We can guess at the reason for the location, but Danny engages with an entirely different family first, that of the Woodcliff Lake Hilton, where he takes up extended residence much to the awe struck delight of its staff. Danny's exuberant appreciation for valet boy Nicky (Josh Peck, "The Wackness") turns into matchmaking when he meets college aged reception clerk Jamie (Melissa Benoist, TV's 'Glee,' "Whiplash"), but it's hotel manager Mary Sinclair (Annette Bening, "The Kids Are All Right") who gets him thinking about more age appropriate romance for himself.
When he goes to meet the son who resulted from a one night stand on a long ago tour, his pregnant daughter-in-law Samantha (Jennifer Garner, delightful) warns him not to expect a welcome reception. Tom (Bobby Cannavale, "Win, Win") comes home from his construction job to tell dad to hit the road, but Danny, who arrives in a gigantic tour bus emblazoned with his mug, finds a way back by locating a pricey school tailor made for his bright but learning disabled granddaughter.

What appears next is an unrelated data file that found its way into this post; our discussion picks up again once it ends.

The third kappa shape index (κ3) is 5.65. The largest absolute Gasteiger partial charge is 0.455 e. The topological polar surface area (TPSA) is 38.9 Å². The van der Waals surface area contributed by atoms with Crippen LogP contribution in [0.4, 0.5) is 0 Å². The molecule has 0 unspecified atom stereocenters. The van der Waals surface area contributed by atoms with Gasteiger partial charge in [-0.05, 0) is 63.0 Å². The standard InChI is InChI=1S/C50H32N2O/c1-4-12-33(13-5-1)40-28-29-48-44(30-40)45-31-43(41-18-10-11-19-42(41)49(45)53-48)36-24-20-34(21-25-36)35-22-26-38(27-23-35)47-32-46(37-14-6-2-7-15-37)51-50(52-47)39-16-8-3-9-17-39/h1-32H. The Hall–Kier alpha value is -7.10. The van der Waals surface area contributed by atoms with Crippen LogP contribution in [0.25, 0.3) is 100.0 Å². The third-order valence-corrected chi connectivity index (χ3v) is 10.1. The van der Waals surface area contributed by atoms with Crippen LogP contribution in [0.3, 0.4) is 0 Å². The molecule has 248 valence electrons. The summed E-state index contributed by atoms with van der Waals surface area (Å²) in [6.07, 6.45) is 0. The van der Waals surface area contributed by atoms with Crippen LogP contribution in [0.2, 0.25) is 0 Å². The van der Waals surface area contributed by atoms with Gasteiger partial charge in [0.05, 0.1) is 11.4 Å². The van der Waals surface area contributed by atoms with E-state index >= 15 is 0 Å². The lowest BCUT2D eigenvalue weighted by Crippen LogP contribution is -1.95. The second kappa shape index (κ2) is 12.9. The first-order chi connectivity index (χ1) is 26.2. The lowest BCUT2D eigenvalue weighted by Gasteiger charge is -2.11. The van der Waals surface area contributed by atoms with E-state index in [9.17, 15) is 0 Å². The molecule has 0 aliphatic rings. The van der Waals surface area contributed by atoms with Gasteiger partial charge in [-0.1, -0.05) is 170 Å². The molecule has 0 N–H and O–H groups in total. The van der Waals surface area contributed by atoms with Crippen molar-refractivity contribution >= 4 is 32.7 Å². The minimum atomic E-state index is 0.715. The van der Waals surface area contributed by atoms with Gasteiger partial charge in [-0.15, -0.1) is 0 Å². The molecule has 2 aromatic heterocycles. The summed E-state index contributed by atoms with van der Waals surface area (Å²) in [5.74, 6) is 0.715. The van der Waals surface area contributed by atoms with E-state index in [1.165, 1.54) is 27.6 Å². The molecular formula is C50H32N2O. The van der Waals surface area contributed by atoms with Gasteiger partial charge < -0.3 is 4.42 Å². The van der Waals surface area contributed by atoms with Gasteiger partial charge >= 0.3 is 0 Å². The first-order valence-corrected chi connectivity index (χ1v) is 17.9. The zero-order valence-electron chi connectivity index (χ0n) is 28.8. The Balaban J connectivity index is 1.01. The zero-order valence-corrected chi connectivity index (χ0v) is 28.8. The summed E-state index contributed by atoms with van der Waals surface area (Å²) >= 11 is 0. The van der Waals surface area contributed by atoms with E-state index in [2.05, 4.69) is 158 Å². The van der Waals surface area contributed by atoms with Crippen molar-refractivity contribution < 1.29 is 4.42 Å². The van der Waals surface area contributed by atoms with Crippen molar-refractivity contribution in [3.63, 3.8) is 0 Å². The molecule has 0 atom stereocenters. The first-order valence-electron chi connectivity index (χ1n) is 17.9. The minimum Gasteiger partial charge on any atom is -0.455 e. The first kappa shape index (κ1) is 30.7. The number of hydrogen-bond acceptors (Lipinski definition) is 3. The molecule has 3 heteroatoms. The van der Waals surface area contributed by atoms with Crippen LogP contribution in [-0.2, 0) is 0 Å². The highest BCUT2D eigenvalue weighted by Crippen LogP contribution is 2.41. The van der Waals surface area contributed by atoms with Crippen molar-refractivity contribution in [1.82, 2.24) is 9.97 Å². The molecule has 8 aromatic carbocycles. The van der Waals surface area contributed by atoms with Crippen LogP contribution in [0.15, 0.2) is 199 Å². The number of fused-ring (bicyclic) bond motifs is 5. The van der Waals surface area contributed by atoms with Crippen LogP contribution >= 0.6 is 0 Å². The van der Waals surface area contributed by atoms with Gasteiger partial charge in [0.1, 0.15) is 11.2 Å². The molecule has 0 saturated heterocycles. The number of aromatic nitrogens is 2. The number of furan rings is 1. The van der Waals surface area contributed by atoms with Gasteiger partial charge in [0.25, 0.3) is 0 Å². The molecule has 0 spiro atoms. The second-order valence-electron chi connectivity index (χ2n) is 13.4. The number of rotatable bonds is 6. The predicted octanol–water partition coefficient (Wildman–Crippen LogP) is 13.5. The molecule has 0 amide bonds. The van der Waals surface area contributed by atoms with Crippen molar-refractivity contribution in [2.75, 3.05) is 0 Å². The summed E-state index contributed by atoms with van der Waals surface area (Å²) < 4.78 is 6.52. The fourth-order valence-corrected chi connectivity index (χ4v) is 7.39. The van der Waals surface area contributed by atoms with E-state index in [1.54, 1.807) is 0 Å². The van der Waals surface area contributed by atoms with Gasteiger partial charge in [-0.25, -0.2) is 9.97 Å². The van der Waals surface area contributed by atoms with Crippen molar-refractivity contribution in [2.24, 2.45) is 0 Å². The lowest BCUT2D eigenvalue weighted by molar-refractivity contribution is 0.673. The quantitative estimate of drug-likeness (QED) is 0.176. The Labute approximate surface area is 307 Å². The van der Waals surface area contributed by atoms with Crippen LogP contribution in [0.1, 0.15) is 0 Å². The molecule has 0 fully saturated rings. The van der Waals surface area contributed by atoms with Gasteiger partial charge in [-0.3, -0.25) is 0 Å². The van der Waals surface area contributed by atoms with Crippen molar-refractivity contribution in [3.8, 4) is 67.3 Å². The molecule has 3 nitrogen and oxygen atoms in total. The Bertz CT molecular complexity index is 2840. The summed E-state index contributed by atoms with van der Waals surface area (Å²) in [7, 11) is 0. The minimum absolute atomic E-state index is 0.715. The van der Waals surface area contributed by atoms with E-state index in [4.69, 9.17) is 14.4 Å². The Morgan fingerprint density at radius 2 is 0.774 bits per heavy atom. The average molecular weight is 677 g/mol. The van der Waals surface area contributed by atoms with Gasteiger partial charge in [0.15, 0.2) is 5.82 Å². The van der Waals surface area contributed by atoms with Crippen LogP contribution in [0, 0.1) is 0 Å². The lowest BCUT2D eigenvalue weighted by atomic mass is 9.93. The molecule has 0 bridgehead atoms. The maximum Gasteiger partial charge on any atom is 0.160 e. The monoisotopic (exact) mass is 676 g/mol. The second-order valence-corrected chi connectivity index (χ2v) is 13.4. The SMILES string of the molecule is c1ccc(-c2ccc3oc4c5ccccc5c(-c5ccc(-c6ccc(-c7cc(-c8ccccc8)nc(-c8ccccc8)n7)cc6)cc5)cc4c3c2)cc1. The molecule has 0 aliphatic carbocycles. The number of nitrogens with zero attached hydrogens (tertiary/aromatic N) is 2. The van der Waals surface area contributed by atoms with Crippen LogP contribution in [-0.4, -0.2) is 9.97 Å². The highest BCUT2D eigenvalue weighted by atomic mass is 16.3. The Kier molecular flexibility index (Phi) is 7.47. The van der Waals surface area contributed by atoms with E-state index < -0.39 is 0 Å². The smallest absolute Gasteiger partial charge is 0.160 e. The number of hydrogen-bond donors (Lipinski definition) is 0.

It's hard not to notice every screenwriting beat being banged here, especially when a third act disease is introduced, but Fogelman's dialogue zips and zings. Danny's wooing of Mary is one of the film's highlights, their repartee warm and funny and perfectly organic to a show boater and the wallflower waiting to bloom. Danny's abandonment of the new song he's written for a low key local show doesn't ring true, but Fogelman wraps beautifully, two relationships left unfully formed but hopefully.
Like its great cast, an amazing soundtrack of well chosen Lennon songs from 'Working Class Hero' to 'Beautiful Boy' also helps to gloss over the script's well trodden path. "Danny Collins" may not be anything new, but under Fogelman's direction it never feels like it's simply going through the motions.